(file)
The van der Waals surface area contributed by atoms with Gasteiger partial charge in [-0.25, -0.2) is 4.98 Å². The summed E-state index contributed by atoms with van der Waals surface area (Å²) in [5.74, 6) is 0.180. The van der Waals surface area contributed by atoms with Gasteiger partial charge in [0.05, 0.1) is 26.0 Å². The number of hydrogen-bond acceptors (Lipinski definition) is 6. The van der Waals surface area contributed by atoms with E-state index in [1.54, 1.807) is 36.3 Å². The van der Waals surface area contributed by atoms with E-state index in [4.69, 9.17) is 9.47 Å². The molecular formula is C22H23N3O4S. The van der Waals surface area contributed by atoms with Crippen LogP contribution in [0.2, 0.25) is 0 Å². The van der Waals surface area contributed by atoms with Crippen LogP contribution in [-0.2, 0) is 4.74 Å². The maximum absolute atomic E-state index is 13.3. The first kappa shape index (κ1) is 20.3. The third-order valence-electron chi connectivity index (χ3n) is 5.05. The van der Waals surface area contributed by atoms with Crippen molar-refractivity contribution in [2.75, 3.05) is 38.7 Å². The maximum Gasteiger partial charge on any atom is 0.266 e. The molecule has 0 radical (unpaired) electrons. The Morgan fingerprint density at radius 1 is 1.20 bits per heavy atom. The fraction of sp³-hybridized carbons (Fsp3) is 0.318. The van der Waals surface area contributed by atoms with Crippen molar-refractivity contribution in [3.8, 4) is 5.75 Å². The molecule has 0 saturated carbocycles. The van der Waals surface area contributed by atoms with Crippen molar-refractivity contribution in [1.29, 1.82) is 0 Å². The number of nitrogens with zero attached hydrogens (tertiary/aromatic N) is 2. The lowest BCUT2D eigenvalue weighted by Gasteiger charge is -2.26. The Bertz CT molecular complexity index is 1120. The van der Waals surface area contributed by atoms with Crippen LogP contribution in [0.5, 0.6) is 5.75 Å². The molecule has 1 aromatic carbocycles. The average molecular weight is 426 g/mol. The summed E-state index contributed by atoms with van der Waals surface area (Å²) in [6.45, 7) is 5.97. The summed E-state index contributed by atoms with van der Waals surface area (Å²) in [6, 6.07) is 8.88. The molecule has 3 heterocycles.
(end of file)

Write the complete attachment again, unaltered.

The van der Waals surface area contributed by atoms with Gasteiger partial charge in [-0.25, -0.2) is 4.98 Å². The summed E-state index contributed by atoms with van der Waals surface area (Å²) in [5.74, 6) is 0.180. The van der Waals surface area contributed by atoms with Gasteiger partial charge in [0.05, 0.1) is 26.0 Å². The number of hydrogen-bond acceptors (Lipinski definition) is 6. The van der Waals surface area contributed by atoms with E-state index in [1.54, 1.807) is 36.3 Å². The van der Waals surface area contributed by atoms with E-state index in [4.69, 9.17) is 9.47 Å². The molecular formula is C22H23N3O4S. The van der Waals surface area contributed by atoms with Crippen LogP contribution in [0.2, 0.25) is 0 Å². The van der Waals surface area contributed by atoms with Crippen LogP contribution in [-0.2, 0) is 4.74 Å². The maximum absolute atomic E-state index is 13.3. The first kappa shape index (κ1) is 20.3. The third-order valence-electron chi connectivity index (χ3n) is 5.05. The van der Waals surface area contributed by atoms with Crippen molar-refractivity contribution in [2.75, 3.05) is 38.7 Å². The maximum Gasteiger partial charge on any atom is 0.266 e. The molecule has 0 radical (unpaired) electrons. The Morgan fingerprint density at radius 1 is 1.20 bits per heavy atom. The fraction of sp³-hybridized carbons (Fsp3) is 0.318. The van der Waals surface area contributed by atoms with Crippen molar-refractivity contribution in [3.8, 4) is 5.75 Å². The molecule has 0 saturated carbocycles. The van der Waals surface area contributed by atoms with Crippen molar-refractivity contribution in [1.29, 1.82) is 0 Å². The number of nitrogens with zero attached hydrogens (tertiary/aromatic N) is 2. The lowest BCUT2D eigenvalue weighted by Gasteiger charge is -2.26. The Bertz CT molecular complexity index is 1120. The van der Waals surface area contributed by atoms with Crippen LogP contribution in [0.5, 0.6) is 5.75 Å². The molecule has 1 aromatic carbocycles. The average molecular weight is 426 g/mol. The summed E-state index contributed by atoms with van der Waals surface area (Å²) in [6.45, 7) is 5.97. The summed E-state index contributed by atoms with van der Waals surface area (Å²) in [6, 6.07) is 8.88. The molecule has 3 heterocycles.